Sunday, 27 January 2013

From Script to Screen: New Ideas

Following Phil's feedback, i'm looking into introducing a new character into the story, and having the gravedigger play a 'ghost of christmas future' role.

The new character could be working as e.g. a blacksmith, and stumbles into the cemetary somehow. 
-or just a cellar. 

Character could be an outlaw:-
Notable outlaws of the 1700’s era: 

-Edward Teach (otherwise known as Blackbeard)
-Anne Bonny (Irish)
-Oliver Levasseur (French)
-Mary Read (English)
-Bartholomew Roberts (Welsh)
-John Rackham (otherwise known as Calico Jack)

Anne Bonny

-Princess Tarakanoff (Russian Adventurer,)
-Samuel Mason (American Highwayman)

Female Highwaymen
-Mary Bryant
-Lady Katherine Ferrers

•Out of these, the pirates and Princess Tarakanoff, and the female highwaymen jump out as potentially interesting characters to look to for influence. 

I think that a pirate would be an interesting character, though it would take the original story into a completely different direction.

•But I think that having an outlaw as my main character would work, as the character could rob a liqueur store and break into the shop’s cellar, where she then has the dream sequence. 

Possible new idea? 

•Looking back on the research on the Gin Craze of the 18th century, I’d like to think about making the character female; a female outlaw who breaks in and steals some gin from the shop cellar, but perhaps this drink pushes her over the edge and causes her to hallucinate/have the dream that causes her to see what her future will be like if she carry’s on. (which still includes the seesaw part and the gravedigger.) Maybe she even gets shown that she will get killed as punishment for stealing. And when she wakes up, drops the loot, and walks away, and maybe leaves some pennies for the shopkeeper that she just robbed, as a way of saying 'sorry'.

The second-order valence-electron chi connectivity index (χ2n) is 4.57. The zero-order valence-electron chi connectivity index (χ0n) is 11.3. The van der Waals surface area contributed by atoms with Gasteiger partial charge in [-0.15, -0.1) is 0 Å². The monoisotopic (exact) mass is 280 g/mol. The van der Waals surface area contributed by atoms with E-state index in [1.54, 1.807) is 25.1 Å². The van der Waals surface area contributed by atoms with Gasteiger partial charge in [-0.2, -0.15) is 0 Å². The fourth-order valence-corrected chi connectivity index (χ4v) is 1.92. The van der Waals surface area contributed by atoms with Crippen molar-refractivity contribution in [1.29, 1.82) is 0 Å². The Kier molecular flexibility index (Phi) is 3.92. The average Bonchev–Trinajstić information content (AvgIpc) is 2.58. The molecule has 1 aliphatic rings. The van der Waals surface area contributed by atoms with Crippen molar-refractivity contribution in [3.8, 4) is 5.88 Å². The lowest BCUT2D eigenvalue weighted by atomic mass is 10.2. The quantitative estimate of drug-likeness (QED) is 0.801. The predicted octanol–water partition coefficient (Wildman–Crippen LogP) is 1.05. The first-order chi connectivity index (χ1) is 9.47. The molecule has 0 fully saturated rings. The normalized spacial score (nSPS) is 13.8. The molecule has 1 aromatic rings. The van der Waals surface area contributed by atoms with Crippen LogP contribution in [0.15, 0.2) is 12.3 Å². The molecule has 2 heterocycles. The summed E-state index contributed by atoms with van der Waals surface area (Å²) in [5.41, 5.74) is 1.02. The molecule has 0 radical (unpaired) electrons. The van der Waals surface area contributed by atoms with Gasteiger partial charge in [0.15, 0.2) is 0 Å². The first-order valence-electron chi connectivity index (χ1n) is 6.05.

For the Gravedigger character

I think the gravedigger could be represented as a ghostlike figure; similarly to the ghost of christmas future in Disney's Christmas Carol (2009), instead of being a physical character, since he'd appear in the characters mind.

Still from A Christmas Carol (2009)

1 comment:

  1. Exciting, Vikki - and I love how research driven this is. All I'd suggest is you can work confidently with archetypes and embrace the universalism of your story. The short version is simply that your main character needs to be recognisable to the audience immediately - i.e. a rogue, or 'tart with a heart of gold' or 'Captain Jack Sparrow' sort. You don't have a huge amount of time for exposition, so use archetypes knowingly.